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How REACH Annex XVII affects the manufacture of consumer products

Restricted substances included within REACH Annex XVII, the materials these apply to, and where they may be used.

The purpose of REACH Annex XVII is to place restrictions upon harmful chemicals in consumer products. There are currently 69 entries under Annex XVII, each with its own specific restrictions, and suppliers of consumer goods have a legal obligation to ensure that their products are compliant with any limits laid down in these restrictions. The responsibility for compliance with these requirements lies primarily with the manufacturer, or the importer if the goods are made outside the EU. However, retailers also have a duty to make certain that goods are compliant before placing them on the market, and this can be managed using an approach based on risk assessment.

Compliance can be demonstrated through a programme of check testing, or by a comprehensive audit of the raw materials and production processes used. In either case, it is essential to have a clear understanding of the product and good communication and cooperation throughout the supply chain. This is because not all of the 69 entries are applicable to all product types. Some entries are specific to certain types of material, due to the chemical reactions involved in the production process, while others will only be present if certain treatments have been applied. It is therefore crucial to have an understanding of how various materials are used in the construction of a product in order to develop a targeted approach to check testing, or to organise a thorough and efficient audit.

The key entries in Annex XVII for textiles, leathers and polymers are summarised in table 1. Although this is not an exhaustive list, these substances provide a good starting point for technical audits and testing programmes.

Table 1: Key restricted substances relevant to consumer goods
Material Applicable restricted substances Annex XVII entry number Maximum permitted limit Test methods
Textiles Aromatic amines (azo dyes) 43 30mg/kg EN ISO 14362-1:2017
Organotin compounds 20 1,000mg/kg SATRA TM277:2011
PD CEN ISO/TS 16179:2012
Perfluorooctanoic acid (PFOA) – only applicable if a repellency treatment has been applied 68 25µg/kg Extraction with an organic solvent and quantification by LC-MS/MS
Formaldehyde 72 75mg/kg EN ISO 14184-1:2011
Nonylphenol ethoxylates 46 100mg/kg EN ISO 18218-2:2015
Leather Aromatic amines (azo dyes) 43 30mg/kg EN ISO 17234-1:2015
Organotin compounds 20 1,000mg/kg SATRA TM277:2011
PD CEN ISO/TS 16179:2012
Perfluorooctanoic acid (PFOA) – only applicable if a repellency treatment has been applied 68 25µg/kg Extraction with an organic solvent and quantification by LC-MS/MS
Dimethyl fumarate (only applicable if a biocide has been applied) 61 0.1mg/kg PD CEN ISO/TS 16186:2012
Pentachlorophenol 22 1,000mg/kg EN ISO 17070:2015
Chromium VI 47 3mg/kg EN ISO 17075-2:2017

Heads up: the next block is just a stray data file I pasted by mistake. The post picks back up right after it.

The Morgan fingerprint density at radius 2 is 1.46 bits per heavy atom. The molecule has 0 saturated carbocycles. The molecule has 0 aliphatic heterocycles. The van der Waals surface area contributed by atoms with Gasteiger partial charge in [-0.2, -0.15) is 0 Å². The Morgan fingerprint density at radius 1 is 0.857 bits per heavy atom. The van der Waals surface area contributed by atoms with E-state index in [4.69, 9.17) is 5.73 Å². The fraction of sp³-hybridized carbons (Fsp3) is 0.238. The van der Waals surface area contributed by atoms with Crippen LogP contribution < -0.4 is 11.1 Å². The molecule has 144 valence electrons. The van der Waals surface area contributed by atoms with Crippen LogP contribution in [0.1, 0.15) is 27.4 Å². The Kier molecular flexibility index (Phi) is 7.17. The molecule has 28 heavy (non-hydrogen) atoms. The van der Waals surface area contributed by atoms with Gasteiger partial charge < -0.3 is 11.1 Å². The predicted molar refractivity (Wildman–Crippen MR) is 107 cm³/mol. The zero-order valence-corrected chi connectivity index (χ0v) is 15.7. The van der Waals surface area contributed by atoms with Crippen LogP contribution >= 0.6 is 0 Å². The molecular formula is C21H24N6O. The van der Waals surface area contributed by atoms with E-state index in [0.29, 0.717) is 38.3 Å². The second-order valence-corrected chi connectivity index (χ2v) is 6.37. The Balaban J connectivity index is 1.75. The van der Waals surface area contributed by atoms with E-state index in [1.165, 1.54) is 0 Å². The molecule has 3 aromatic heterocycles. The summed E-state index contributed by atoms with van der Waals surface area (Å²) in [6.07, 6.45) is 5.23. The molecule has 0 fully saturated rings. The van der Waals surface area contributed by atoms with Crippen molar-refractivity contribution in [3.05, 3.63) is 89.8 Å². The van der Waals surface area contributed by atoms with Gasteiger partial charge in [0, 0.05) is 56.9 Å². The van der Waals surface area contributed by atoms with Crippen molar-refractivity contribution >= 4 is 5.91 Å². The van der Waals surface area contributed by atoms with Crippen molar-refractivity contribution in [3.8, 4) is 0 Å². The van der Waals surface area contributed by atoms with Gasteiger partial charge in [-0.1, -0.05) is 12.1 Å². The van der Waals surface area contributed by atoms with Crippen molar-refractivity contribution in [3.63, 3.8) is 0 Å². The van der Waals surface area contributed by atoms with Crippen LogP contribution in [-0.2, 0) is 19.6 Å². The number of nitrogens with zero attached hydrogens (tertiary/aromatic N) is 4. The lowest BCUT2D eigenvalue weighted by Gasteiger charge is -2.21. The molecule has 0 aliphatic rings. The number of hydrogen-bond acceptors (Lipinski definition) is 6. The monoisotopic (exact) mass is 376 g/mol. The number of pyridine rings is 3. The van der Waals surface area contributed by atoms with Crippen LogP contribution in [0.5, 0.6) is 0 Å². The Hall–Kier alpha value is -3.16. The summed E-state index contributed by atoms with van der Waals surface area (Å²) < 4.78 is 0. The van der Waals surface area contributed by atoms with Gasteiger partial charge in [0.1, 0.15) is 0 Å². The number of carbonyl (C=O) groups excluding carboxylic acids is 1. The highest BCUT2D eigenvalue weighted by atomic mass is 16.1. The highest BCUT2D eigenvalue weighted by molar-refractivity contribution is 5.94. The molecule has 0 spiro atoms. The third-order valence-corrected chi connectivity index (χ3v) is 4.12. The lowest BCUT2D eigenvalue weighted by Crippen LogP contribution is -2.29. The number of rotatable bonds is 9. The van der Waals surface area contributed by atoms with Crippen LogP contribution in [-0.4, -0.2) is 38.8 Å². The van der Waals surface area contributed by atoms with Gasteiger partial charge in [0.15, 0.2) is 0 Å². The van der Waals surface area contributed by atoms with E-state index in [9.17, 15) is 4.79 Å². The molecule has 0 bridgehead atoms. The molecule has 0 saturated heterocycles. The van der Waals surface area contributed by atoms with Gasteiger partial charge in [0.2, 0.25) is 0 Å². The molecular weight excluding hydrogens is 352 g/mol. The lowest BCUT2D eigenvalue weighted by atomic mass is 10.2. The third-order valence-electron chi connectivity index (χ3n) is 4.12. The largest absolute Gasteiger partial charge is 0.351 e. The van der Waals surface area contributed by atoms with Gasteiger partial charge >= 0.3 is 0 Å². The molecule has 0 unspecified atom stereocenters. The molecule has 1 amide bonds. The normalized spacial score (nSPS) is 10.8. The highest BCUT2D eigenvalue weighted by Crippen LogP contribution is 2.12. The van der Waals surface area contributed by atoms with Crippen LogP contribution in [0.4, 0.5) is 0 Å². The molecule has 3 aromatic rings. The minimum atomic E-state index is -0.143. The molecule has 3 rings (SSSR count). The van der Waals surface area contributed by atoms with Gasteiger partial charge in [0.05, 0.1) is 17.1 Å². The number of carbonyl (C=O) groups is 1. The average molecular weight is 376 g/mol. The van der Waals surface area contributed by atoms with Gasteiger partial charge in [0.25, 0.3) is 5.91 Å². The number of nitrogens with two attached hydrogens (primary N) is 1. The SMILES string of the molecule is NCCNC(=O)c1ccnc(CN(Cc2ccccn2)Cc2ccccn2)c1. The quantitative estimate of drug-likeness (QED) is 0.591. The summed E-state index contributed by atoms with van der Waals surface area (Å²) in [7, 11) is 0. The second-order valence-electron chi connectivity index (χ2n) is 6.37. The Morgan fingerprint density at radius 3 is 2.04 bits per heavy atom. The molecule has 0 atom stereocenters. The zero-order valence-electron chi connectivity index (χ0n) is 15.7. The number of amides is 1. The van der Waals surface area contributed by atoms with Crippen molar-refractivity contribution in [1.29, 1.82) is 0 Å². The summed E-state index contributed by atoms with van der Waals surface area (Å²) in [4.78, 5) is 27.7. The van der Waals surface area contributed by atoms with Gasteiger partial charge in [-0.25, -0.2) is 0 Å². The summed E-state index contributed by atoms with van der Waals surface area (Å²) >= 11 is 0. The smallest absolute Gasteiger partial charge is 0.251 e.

Polymers Organotin compounds 20 1,000mg/kg SATRA TM277:2011
PD CEN ISO/TS 16179:2012
Cadmium 23 100mg/kg EN 16711-1:2015
PAHs 50 1mg/kg PD CEN ISO/TS 16190:2013

Restricted substances in textiles

For textile materials, the notable restricted substances in REACH Annex XVII are azo dyes, organotin compounds and nonylphenol ethoxylates. Azo dye colourants are frequently used to dye leathers and textiles, and the majority pose no risk to human health. However, a small subset of azo dyes can break down to form aromatic amines, which are classified as carcinogens, meaning that they can alter the genetic structure of human cells, leading to the development of cancers. Because of this, these amines are restricted to a maximum of 30mg/kg in dyed textiles and leathers which come into contact with the wearer’s skin. This restriction could therefore apply to linings in footwear, clothing, handbags and soft furnishings. Nevertheless, the restriction does not apply to undyed or bleached materials, as the azo colourants from which the restricted amines are derived would not be used.

Image © Sarah Dusautoir | Dreamstime.com

Dyed textiles and leathers that are in prolonged contact with the skin need to be free from certain azo dyestuffs

In addition to restricting chemicals which have adverse effects upon human health, REACH Annex XVII aims to reduce the environmental impact of harmful chemicals. This is the primary reason for the restrictions imposed upon organotin compounds and nonylphenol ethoxylates (NPEs). Organotin compounds are a family of molecules containing the metallic element tin bonded to a chain of hydrocarbons. They can be used as stabilisers during the production of polymers (such as polyvinyl chloride), and can also be applied as an antimicrobial treatment for textiles and leathers. Organotins are highly toxic to aquatic organisms, so they are restricted to a maximum permitted level of 1,000mg/kg. Nonylphenol ethoxylates are also severely toxic to aquatic life, and are classified as ‘persistent pollutants’. This means that they are not easily broken down, and therefore pose a significant long-term risk. These compounds are commonly used as wetting agents and detergents in the production of textiles and leathers.